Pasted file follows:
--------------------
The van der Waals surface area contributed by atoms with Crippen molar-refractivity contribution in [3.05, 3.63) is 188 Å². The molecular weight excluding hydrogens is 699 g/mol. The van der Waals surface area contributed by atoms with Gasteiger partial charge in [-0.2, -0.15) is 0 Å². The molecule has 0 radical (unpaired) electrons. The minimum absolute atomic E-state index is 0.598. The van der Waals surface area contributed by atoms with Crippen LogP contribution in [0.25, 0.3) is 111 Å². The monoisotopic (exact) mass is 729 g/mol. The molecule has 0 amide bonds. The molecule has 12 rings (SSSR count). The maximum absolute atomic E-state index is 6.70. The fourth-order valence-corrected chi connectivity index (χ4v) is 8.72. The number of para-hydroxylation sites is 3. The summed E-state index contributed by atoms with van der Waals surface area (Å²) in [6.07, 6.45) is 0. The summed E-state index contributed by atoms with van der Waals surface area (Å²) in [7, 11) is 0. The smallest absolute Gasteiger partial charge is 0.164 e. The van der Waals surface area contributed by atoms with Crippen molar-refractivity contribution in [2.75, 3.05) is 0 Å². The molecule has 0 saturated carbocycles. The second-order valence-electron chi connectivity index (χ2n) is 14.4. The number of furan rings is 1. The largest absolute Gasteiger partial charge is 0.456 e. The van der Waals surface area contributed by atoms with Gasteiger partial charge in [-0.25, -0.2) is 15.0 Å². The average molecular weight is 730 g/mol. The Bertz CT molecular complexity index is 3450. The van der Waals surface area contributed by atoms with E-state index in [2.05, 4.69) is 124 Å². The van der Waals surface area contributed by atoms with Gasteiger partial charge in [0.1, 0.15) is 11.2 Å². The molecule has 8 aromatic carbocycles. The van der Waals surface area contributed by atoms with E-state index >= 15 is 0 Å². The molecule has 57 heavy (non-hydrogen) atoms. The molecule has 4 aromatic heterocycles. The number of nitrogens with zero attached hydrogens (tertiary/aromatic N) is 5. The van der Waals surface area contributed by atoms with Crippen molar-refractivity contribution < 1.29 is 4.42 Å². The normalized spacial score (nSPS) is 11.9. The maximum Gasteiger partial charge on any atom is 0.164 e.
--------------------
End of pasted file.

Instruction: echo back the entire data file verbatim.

The van der Waals surface area contributed by atoms with Crippen molar-refractivity contribution in [3.05, 3.63) is 188 Å². The molecular weight excluding hydrogens is 699 g/mol. The van der Waals surface area contributed by atoms with Gasteiger partial charge in [-0.2, -0.15) is 0 Å². The molecule has 0 radical (unpaired) electrons. The minimum absolute atomic E-state index is 0.598. The van der Waals surface area contributed by atoms with Crippen LogP contribution in [0.25, 0.3) is 111 Å². The monoisotopic (exact) mass is 729 g/mol. The molecule has 0 amide bonds. The molecule has 12 rings (SSSR count). The maximum absolute atomic E-state index is 6.70. The fourth-order valence-corrected chi connectivity index (χ4v) is 8.72. The number of para-hydroxylation sites is 3. The summed E-state index contributed by atoms with van der Waals surface area (Å²) in [6.07, 6.45) is 0. The summed E-state index contributed by atoms with van der Waals surface area (Å²) in [7, 11) is 0. The smallest absolute Gasteiger partial charge is 0.164 e. The van der Waals surface area contributed by atoms with Crippen molar-refractivity contribution in [2.75, 3.05) is 0 Å². The molecule has 0 saturated carbocycles. The second-order valence-electron chi connectivity index (χ2n) is 14.4. The number of furan rings is 1. The largest absolute Gasteiger partial charge is 0.456 e. The van der Waals surface area contributed by atoms with Gasteiger partial charge in [-0.25, -0.2) is 15.0 Å². The average molecular weight is 730 g/mol. The Bertz CT molecular complexity index is 3450. The van der Waals surface area contributed by atoms with E-state index in [2.05, 4.69) is 124 Å². The van der Waals surface area contributed by atoms with Gasteiger partial charge in [0.1, 0.15) is 11.2 Å². The molecule has 8 aromatic carbocycles. The van der Waals surface area contributed by atoms with E-state index >= 15 is 0 Å². The molecule has 57 heavy (non-hydrogen) atoms. The molecule has 4 aromatic heterocycles. The number of nitrogens with zero attached hydrogens (tertiary/aromatic N) is 5. The van der Waals surface area contributed by atoms with Crippen molar-refractivity contribution < 1.29 is 4.42 Å². The normalized spacial score (nSPS) is 11.9. The maximum Gasteiger partial charge on any atom is 0.164 e.